My name is Catrina.
I love going to the beach or just simply sitting under the sun.
In 2012, I was diagnosed with Systematic Lupus Erythematosus, an autoimmune which my immune system attacks healthy tissue in my body. It can affect skin, joints, kidney, brain and other organs in my body. I was advised by my specialist to avoid the sun as it may trigger/exacerbate my disease.
My skin itches or develops rashes, or I begin getting sick if I stay too long under the sun without sun protection, that’s why for years I avoided the sun and stayed cooped up inside the house. I hate using sunscreen because it's sticky or it stains my favourite clothes.
I began reading journals about patients having the same disease and discovered sun protective clothing. My Google search directed me to Solbari. I like the style of Solbari shirts, polo plus the textiles being use have a higher percentage of biological cotton instead of 100% polyester. The hat also provides good protection for my face although I still apply sunscreen on my face and parts of my skin thats not covered by my Solbari clothing.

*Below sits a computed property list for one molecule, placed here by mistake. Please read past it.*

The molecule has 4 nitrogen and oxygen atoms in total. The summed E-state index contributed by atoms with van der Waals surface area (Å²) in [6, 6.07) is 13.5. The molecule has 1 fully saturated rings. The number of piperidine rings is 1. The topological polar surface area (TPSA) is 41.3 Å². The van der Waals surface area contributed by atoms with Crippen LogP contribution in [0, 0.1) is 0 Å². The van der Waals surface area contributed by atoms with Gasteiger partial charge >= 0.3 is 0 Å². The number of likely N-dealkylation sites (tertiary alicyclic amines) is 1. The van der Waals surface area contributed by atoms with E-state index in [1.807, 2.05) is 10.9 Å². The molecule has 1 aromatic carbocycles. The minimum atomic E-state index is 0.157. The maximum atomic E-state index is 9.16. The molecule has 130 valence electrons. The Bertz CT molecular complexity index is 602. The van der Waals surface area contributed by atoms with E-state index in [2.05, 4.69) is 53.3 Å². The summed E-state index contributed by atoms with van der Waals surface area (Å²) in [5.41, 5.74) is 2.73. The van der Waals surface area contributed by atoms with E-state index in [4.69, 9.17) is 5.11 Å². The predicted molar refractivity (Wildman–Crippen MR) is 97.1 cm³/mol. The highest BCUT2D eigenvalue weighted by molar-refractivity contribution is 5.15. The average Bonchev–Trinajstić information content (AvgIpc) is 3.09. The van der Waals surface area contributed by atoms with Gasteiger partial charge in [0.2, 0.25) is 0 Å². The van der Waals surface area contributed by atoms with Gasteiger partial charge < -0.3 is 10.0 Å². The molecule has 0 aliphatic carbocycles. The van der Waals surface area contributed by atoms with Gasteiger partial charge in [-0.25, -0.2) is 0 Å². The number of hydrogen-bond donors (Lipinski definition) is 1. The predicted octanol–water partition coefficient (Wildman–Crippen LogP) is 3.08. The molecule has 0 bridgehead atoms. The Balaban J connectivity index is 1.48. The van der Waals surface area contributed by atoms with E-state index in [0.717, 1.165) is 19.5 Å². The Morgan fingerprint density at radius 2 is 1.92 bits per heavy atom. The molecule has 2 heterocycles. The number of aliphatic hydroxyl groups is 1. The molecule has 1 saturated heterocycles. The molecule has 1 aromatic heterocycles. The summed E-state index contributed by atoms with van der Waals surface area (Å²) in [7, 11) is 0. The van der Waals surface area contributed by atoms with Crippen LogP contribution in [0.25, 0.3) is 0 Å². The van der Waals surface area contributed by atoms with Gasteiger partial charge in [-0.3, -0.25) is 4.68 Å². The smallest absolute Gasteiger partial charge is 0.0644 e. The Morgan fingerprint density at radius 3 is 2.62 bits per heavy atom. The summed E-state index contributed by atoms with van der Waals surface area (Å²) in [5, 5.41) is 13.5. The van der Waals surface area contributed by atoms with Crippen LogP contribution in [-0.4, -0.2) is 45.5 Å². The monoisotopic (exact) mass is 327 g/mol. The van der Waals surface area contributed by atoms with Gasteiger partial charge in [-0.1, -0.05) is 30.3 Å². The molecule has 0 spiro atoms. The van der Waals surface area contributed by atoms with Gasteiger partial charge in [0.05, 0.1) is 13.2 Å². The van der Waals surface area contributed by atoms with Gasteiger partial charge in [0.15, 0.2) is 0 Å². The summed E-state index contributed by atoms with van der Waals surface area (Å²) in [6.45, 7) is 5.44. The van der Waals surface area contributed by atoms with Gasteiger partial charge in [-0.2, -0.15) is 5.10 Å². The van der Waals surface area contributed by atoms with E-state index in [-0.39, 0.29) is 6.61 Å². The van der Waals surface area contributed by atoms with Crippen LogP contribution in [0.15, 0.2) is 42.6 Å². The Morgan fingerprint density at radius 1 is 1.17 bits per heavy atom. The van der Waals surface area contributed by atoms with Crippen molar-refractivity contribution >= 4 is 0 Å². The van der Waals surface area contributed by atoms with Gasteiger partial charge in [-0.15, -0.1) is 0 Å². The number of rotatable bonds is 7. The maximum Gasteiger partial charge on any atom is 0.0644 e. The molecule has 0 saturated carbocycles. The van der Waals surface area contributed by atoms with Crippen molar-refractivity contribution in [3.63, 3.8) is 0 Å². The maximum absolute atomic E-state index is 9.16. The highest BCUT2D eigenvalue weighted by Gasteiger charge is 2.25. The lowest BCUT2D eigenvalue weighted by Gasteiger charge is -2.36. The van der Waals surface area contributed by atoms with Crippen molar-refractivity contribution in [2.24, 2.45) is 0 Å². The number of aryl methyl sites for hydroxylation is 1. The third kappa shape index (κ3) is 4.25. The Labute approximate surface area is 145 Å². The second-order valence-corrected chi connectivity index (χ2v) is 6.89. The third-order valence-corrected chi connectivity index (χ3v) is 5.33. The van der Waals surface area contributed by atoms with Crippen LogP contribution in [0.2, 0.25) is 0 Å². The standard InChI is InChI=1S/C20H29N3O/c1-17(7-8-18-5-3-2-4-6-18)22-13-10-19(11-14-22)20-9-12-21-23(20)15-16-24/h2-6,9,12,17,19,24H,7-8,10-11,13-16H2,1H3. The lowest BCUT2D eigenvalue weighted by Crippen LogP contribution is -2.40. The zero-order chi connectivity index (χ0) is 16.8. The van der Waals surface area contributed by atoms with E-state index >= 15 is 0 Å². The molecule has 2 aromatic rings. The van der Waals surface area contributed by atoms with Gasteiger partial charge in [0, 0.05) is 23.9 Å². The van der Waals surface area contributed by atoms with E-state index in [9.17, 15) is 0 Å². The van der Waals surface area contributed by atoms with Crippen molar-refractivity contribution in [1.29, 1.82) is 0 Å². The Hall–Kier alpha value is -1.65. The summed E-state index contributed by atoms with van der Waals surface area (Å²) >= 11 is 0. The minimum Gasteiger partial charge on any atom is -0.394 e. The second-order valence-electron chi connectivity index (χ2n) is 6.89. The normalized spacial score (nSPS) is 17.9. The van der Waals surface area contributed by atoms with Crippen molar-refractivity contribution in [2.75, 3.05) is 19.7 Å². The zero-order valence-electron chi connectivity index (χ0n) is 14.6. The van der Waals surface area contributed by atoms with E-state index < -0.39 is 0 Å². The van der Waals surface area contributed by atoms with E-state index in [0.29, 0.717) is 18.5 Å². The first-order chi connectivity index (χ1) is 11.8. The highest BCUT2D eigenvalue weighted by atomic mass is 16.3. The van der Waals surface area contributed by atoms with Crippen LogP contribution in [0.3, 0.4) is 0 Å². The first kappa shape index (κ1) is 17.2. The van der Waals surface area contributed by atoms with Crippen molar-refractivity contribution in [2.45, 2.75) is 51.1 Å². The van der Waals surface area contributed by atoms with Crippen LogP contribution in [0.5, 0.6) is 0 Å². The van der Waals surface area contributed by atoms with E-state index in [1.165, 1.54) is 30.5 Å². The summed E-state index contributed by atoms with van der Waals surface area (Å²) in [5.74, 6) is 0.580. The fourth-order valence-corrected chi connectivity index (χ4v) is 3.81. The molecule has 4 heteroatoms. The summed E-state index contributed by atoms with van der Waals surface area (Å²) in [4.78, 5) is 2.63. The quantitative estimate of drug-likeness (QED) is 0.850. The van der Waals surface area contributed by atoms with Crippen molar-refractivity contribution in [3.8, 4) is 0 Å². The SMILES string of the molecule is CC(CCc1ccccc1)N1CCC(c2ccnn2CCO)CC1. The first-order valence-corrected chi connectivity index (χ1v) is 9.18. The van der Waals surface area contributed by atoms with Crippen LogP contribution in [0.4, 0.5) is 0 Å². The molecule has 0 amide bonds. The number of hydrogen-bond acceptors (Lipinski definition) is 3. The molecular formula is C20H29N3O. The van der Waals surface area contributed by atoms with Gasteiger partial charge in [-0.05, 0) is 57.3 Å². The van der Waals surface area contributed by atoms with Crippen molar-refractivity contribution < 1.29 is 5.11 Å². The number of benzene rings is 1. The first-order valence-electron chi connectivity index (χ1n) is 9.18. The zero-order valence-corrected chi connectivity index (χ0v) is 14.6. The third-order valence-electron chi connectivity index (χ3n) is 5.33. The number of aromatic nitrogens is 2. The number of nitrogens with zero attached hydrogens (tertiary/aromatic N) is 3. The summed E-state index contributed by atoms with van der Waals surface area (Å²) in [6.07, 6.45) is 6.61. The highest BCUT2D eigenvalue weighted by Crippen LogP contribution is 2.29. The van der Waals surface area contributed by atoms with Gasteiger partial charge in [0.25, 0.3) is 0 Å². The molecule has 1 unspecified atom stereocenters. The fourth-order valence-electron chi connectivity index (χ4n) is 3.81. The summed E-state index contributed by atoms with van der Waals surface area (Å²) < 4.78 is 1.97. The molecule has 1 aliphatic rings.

If most women retouch their make up every time, for me its retouching sunscreen and making sure that my body is protected against the sun. With Solbari clothing I have more time outdoors because I don't have to put sunscreen on my body and worry about stains.
Use sun protective clothing all the time when going outside and make sure to reapply your sunscreen every 2 hours because sun can damage your skin and it may take years before your skin repair itself. Our skin is the biggest organ in our body which protect us from microbes and other element.
In return we should take good care of it and sun protective clothing is one of the best solution for people like me who hate sticky, oily sunscreen.
Pictured: my recent holiday in the sunny Philippines.
Thank you Catrina for helping raise awareness for skin cancer, melanoma and skin conditions, and sharing your story with us and our Solbari Community.
The Solbari Team
Many of us see the ultraviolet (UV) index on weather reports and read about UV alerts at particular times of the day. But do you know what it actually means and how it affects you?
There are two main types of UV rays and both cause damage to skin cells. Ultraviolet light is a form of radiation invisible to the human eye. Ultraviolet wavelengths of sunlight are made up of UVB, which has shorter wavelengths and higher energy, and UVA, which has longer wavelengths and lower energy.